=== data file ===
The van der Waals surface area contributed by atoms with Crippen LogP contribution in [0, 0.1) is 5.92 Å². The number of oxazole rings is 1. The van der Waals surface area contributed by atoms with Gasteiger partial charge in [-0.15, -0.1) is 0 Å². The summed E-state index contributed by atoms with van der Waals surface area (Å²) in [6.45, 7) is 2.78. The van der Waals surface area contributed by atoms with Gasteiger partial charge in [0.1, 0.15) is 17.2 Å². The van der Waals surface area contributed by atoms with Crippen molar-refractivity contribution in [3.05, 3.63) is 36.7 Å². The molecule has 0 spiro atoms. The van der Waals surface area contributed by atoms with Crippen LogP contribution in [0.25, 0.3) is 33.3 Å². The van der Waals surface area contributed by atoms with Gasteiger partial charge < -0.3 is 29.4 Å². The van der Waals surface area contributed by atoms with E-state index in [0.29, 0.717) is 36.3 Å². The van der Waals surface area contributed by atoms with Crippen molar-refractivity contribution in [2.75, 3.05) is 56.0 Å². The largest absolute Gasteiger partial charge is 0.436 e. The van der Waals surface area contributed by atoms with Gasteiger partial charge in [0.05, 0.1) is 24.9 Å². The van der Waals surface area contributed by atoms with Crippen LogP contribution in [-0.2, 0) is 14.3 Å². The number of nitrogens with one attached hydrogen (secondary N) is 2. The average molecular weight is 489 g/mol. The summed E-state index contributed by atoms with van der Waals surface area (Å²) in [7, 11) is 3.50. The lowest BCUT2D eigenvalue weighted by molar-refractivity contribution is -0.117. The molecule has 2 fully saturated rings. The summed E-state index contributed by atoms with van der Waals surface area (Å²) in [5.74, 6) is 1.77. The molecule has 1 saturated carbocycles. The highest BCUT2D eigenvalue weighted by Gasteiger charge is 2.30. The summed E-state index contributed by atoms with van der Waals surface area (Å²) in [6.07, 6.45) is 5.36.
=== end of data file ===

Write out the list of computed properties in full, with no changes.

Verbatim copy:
The van der Waals surface area contributed by atoms with Crippen LogP contribution in [0, 0.1) is 5.92 Å². The number of oxazole rings is 1. The van der Waals surface area contributed by atoms with Gasteiger partial charge in [-0.15, -0.1) is 0 Å². The summed E-state index contributed by atoms with van der Waals surface area (Å²) in [6.45, 7) is 2.78. The van der Waals surface area contributed by atoms with Gasteiger partial charge in [0.1, 0.15) is 17.2 Å². The van der Waals surface area contributed by atoms with Crippen molar-refractivity contribution in [3.05, 3.63) is 36.7 Å². The molecule has 0 spiro atoms. The van der Waals surface area contributed by atoms with Crippen LogP contribution in [0.25, 0.3) is 33.3 Å². The van der Waals surface area contributed by atoms with Gasteiger partial charge < -0.3 is 29.4 Å². The van der Waals surface area contributed by atoms with E-state index in [0.29, 0.717) is 36.3 Å². The van der Waals surface area contributed by atoms with Crippen molar-refractivity contribution in [2.75, 3.05) is 56.0 Å². The largest absolute Gasteiger partial charge is 0.436 e. The van der Waals surface area contributed by atoms with Gasteiger partial charge in [0.05, 0.1) is 24.9 Å². The van der Waals surface area contributed by atoms with Crippen LogP contribution in [-0.2, 0) is 14.3 Å². The number of nitrogens with one attached hydrogen (secondary N) is 2. The average molecular weight is 489 g/mol. The summed E-state index contributed by atoms with van der Waals surface area (Å²) in [7, 11) is 3.50. The lowest BCUT2D eigenvalue weighted by molar-refractivity contribution is -0.117. The molecule has 2 fully saturated rings. The summed E-state index contributed by atoms with van der Waals surface area (Å²) in [5.74, 6) is 1.77. The molecule has 1 saturated carbocycles. The highest BCUT2D eigenvalue weighted by Gasteiger charge is 2.30. The summed E-state index contributed by atoms with van der Waals surface area (Å²) in [6.07, 6.45) is 5.36.